Adair County News, February 14, 1906

Professor Ballard's Mysterious Nickel

Prof. A.H. Ballard, has in his possession, a nickel dated 1883 different from any other issue of that denomination that has ever come under his observation. Furthermore, he has never met a person who has seen a nickel like it. it has a milled edge like a silver coin and the word "cents" is off. It there is a person in the county who has a nickel like it, Prof. Ballard would like for it to be presented.

[Professor Ballard's nickel was the product of a rather egregious mental lapse on the part of the U.S. Mint and the resulting unscrupulous "entrepreneurship" on the part of at least one individual. The story is thus:

In 1883 the Mint changed the five-cent piece to what in now known as the Liberty Head design, familiarly known as the "V" nickel because of the large Roman symbol for "five" on the reverse. Unfortunately, this "V" was the only designation of the value of the coin. The first of these coins had hardly left the Mint when at least one fellow discovered a way to make a quick buck; or, more precisely, a quick $4.95.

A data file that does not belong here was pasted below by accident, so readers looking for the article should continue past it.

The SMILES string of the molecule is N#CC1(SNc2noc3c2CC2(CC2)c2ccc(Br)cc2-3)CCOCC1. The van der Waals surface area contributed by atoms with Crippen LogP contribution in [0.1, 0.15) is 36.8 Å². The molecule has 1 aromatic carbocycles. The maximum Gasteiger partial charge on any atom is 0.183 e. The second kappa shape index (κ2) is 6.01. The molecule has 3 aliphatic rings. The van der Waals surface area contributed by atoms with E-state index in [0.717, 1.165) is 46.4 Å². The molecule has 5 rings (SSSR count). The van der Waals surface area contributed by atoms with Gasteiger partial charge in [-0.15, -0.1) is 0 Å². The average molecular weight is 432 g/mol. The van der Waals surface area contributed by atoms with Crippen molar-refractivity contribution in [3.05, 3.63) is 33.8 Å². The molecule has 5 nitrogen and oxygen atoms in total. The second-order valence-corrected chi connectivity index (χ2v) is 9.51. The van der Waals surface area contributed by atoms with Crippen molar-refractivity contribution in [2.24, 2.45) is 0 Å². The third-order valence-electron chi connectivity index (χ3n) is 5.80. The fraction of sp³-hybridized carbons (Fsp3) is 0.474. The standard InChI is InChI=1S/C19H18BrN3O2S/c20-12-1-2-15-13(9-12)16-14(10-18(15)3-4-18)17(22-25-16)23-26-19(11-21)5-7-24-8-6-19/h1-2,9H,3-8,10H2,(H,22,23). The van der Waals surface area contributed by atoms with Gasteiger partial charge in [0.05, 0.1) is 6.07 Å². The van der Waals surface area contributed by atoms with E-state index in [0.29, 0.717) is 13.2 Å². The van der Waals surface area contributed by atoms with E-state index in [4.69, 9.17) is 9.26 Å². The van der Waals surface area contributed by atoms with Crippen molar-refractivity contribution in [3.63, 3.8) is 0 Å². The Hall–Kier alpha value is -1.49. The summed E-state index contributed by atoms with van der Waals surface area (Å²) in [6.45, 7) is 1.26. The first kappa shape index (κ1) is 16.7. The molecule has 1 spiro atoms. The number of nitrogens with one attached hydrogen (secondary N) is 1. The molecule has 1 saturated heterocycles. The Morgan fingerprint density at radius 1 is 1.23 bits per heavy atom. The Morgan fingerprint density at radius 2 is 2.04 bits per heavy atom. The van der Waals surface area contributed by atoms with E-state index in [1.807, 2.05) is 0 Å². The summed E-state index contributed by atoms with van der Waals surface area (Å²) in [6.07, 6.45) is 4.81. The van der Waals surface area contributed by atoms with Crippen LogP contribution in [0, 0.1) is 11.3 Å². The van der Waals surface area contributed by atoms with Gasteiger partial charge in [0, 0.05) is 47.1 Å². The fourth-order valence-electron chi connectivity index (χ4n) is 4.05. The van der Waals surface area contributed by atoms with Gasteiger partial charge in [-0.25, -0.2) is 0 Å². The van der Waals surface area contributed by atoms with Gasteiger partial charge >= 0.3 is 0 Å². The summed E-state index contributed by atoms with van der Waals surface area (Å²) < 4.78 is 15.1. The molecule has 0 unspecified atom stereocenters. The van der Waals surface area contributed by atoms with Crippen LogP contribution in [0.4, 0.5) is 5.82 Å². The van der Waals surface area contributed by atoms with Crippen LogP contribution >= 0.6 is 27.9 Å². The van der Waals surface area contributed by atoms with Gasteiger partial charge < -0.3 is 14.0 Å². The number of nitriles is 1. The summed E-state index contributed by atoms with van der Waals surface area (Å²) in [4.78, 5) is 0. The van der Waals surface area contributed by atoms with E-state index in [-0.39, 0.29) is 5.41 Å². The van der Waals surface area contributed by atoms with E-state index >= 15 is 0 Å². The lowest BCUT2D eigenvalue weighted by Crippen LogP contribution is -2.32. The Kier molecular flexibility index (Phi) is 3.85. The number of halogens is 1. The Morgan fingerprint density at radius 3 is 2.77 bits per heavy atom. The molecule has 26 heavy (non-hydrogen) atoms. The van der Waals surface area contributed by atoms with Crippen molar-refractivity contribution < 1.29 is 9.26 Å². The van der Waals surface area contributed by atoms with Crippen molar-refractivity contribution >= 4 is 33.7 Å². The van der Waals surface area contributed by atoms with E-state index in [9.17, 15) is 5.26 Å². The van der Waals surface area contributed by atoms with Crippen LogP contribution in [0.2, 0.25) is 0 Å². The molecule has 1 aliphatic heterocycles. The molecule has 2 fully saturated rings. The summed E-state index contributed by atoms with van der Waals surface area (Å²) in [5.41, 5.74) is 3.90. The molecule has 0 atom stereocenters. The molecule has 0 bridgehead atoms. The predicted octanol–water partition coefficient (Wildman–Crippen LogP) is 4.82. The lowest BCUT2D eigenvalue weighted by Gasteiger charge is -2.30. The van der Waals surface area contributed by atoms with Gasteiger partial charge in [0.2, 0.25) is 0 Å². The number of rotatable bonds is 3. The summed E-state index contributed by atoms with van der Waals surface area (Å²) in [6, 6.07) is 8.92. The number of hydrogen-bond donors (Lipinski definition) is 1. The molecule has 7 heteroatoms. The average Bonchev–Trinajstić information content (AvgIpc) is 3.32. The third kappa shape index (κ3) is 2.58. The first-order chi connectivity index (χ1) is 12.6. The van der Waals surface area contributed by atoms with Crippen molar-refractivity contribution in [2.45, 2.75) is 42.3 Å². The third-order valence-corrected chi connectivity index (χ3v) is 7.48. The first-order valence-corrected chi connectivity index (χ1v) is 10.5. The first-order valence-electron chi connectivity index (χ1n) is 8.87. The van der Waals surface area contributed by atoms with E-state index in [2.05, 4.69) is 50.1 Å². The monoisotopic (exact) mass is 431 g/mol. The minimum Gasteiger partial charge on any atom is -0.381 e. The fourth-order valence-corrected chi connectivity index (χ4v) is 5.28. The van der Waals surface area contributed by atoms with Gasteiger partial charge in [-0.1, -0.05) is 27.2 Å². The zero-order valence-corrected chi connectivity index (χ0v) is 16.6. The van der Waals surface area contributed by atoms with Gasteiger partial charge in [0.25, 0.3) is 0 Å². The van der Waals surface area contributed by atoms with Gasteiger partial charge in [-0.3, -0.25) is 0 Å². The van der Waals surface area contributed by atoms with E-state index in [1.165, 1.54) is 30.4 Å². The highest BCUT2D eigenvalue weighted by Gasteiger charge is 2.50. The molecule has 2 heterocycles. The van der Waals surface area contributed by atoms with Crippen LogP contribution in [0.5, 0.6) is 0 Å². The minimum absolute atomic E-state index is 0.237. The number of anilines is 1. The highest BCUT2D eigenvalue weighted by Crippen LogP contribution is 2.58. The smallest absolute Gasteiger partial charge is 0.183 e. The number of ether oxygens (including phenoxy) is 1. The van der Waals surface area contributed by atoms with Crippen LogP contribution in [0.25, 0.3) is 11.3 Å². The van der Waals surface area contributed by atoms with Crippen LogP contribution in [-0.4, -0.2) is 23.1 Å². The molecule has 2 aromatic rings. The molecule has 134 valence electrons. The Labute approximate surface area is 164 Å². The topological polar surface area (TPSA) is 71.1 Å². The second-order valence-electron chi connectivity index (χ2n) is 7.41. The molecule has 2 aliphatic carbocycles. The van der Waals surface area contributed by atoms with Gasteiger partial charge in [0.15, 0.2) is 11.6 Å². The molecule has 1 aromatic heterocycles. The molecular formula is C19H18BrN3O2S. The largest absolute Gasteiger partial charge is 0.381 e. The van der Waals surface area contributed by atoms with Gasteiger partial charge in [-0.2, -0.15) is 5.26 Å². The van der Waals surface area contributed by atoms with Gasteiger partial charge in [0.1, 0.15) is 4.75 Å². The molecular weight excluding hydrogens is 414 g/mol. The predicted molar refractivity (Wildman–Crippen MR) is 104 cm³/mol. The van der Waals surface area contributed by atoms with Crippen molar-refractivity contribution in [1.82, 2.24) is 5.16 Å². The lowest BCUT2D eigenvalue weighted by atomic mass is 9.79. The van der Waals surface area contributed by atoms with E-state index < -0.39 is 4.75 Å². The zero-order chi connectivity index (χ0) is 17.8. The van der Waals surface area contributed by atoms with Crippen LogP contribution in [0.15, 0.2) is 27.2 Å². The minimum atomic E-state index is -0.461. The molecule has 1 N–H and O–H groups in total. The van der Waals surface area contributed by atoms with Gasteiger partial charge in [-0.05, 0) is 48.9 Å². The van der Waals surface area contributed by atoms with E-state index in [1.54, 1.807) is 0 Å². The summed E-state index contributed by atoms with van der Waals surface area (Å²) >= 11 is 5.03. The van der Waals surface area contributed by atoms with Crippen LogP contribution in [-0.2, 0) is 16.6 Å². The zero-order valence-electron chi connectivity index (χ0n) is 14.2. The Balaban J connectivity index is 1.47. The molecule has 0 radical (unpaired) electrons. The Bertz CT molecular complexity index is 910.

Since only the large "V" represented the value on this coin, it took little effort for those of such a bent to "mill" the edge (like the dimes and quarters of today), then plate the coins with a thin layer of gold, and pass them off as quarter-eagle (five dollar) gold coins, not at all difficult considering the minuscule difference in diameter of nickels and quarter-eagles -- about 16-thousandths of an inch.

The Mint quickly realized the fatal flaw in the coin and did a hasty redesign of the reverse to include the words "five cents" on the nickels produced later in 1883 and thereafter, but still today, sixscore and five years later, the earlier version is known as the racketeer nickel. Most likely, the gold plating on the example held by Prof. Ballard had worn off or flaked off.]